Memorandum by CVCP (SR 64)
CVCP speaks on behalf of the UK Universities,
which are now responsible (in partnership with the NHS) for all
pre-registration education and training for medicine, dentistry,
nursing and all the other health professions. In the case of nursing,
the transfer of education provision from the NHS to the university
sector has only very recently been completed.
University staff make a major contribution to
clinical research, patient care and NHS Continuing Professional
Development. They are also a major source of clinical leadership
and expert advice at local and national level.
We welcome the integration of the health professional
education into the higher education sector. Universities are uniquely
well placed to provide an educational environment in which the
skills that will be required of health professionals in the twenty-first
century can be developed. These skills include the evidence-based
approach to clinical practice, team working, and the development
of inter-professional approaches to patient care.
FUTURE NHS STAFFING
REQUIREMENTS: CVCP PRIORITIES
The following paragraph represents the joint
views of CVCP and the Council of Heads of Medical Schools (CHMS).
The two bodies made strong joint representations to the Medical
Workforce Standing Advisory Committee for an increase in medical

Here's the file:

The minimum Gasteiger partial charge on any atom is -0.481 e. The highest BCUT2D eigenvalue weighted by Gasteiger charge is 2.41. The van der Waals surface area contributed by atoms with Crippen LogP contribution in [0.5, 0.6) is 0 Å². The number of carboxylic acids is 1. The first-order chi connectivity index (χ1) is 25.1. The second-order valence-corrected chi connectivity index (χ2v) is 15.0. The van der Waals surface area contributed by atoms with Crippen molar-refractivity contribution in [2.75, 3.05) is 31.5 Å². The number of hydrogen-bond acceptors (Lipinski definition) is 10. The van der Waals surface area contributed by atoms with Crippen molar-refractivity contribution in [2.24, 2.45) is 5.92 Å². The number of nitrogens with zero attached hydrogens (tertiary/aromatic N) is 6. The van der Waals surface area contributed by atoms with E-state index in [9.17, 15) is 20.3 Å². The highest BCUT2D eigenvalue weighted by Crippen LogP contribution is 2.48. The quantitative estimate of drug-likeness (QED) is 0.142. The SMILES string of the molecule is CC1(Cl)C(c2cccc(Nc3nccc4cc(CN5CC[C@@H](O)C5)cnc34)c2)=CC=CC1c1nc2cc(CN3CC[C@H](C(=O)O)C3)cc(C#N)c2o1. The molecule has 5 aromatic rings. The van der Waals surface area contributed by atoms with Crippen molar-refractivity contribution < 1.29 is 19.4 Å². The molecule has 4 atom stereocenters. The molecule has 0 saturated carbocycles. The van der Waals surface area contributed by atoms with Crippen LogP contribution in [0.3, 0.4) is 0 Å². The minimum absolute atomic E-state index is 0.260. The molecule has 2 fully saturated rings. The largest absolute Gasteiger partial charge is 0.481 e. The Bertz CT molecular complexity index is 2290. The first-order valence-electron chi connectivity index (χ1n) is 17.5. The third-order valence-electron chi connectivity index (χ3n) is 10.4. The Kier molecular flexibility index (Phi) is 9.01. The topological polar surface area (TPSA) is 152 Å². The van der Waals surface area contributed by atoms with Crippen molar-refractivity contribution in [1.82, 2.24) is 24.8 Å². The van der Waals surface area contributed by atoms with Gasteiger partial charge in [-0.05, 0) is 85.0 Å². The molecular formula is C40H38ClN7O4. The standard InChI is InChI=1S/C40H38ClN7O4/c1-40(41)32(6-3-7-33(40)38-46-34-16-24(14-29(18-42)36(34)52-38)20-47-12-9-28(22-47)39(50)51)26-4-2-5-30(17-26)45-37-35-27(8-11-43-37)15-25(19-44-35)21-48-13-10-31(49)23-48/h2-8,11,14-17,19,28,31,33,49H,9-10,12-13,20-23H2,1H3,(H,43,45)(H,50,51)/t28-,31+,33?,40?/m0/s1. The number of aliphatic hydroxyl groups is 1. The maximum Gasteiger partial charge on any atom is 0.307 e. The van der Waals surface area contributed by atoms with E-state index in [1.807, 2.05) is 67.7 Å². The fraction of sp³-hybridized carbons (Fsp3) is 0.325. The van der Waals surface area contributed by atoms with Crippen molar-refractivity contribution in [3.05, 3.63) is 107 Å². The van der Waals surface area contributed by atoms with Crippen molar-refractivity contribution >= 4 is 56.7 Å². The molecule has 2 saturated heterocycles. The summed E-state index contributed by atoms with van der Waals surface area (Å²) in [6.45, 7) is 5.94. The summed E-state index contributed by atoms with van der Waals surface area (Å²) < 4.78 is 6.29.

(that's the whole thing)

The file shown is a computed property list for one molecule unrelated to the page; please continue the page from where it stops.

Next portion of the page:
student numbers to meet the increasing demand for health care
professionals and to limit the high level of NHS dependence on
overseas doctors. CVCP and CHMS welcomed the Government's acknowledgement
of the need for an increase, and the post-CSR announcement that
the annual medical student intake is to be increased by 1,000
in a phased programme stretching to 2005. This expansion will
strengthen the impetus that has already been generated for the
development of new approaches to the structure and delivery of
undergraduate medical education.
These approaches include:
development of accelerated undergraduate
medical courses and new access routes into pre-clinical and clinical
adoption of proactive measures to
increase participation rates amongst ethnic minorities and lower
involvement of institutions not currently
engaged in teaching medical students;
expansion of community-based clinical
experience, reflecting the changing patterns and loci of health
further development of team approaches
and inter-professional working within the curriculum; and
an increased curricular emphasis
on health promotion and illness prevention.
CVCP and CHMS are in consultation with the Department
of Health on the development of criteria for the allocation of
the additional medical student numbers between institutions. The
implementation of the MWSAC recommendations must be fully funded
for quality to be maintained. This echoes the concerns expressed
in the Independent Report of the Task Force on Clinical Academic
Careers chaired by Sir Rex Richards (1997), which concluded that
the current pressure on clinical academic staff and facilities
was such that any expansion in student numbers requires a commensurate
increase in resources.
Nursing and the Professions Allied to Medicine
The recent completion of the transfer of all
pre-registration nursing courses to the university sector represents
a major cultural and organisation change for all the parties involved.